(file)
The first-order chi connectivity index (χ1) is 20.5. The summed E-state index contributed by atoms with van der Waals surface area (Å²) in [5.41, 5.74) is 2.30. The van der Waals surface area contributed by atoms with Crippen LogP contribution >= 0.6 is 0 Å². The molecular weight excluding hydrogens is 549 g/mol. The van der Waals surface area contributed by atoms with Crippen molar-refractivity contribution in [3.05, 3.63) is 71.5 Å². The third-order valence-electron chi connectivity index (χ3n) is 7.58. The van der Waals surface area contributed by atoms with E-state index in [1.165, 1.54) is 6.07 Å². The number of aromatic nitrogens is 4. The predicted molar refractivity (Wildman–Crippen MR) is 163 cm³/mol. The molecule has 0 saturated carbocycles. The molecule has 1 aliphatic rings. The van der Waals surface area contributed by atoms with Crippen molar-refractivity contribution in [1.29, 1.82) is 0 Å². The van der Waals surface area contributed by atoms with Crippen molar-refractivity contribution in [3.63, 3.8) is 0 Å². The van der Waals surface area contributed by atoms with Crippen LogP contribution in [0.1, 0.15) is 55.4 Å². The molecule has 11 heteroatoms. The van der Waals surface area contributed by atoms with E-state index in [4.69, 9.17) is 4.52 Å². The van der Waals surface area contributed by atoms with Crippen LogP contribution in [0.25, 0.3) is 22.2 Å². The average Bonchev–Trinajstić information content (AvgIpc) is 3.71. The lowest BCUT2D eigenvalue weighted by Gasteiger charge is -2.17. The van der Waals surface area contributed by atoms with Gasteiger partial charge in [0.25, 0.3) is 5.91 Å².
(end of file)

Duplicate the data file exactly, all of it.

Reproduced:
The first-order chi connectivity index (χ1) is 20.5. The summed E-state index contributed by atoms with van der Waals surface area (Å²) in [5.41, 5.74) is 2.30. The van der Waals surface area contributed by atoms with Crippen LogP contribution >= 0.6 is 0 Å². The molecular weight excluding hydrogens is 549 g/mol. The van der Waals surface area contributed by atoms with Crippen molar-refractivity contribution in [3.05, 3.63) is 71.5 Å². The third-order valence-electron chi connectivity index (χ3n) is 7.58. The van der Waals surface area contributed by atoms with E-state index in [1.165, 1.54) is 6.07 Å². The number of aromatic nitrogens is 4. The predicted molar refractivity (Wildman–Crippen MR) is 163 cm³/mol. The molecule has 0 saturated carbocycles. The molecule has 1 aliphatic rings. The van der Waals surface area contributed by atoms with Crippen molar-refractivity contribution in [1.29, 1.82) is 0 Å². The van der Waals surface area contributed by atoms with Crippen molar-refractivity contribution in [3.63, 3.8) is 0 Å². The van der Waals surface area contributed by atoms with Crippen LogP contribution in [0.1, 0.15) is 55.4 Å². The molecule has 11 heteroatoms. The van der Waals surface area contributed by atoms with E-state index in [4.69, 9.17) is 4.52 Å². The van der Waals surface area contributed by atoms with Crippen LogP contribution in [0.25, 0.3) is 22.2 Å². The average Bonchev–Trinajstić information content (AvgIpc) is 3.71. The lowest BCUT2D eigenvalue weighted by Gasteiger charge is -2.17. The van der Waals surface area contributed by atoms with Gasteiger partial charge in [0.25, 0.3) is 5.91 Å².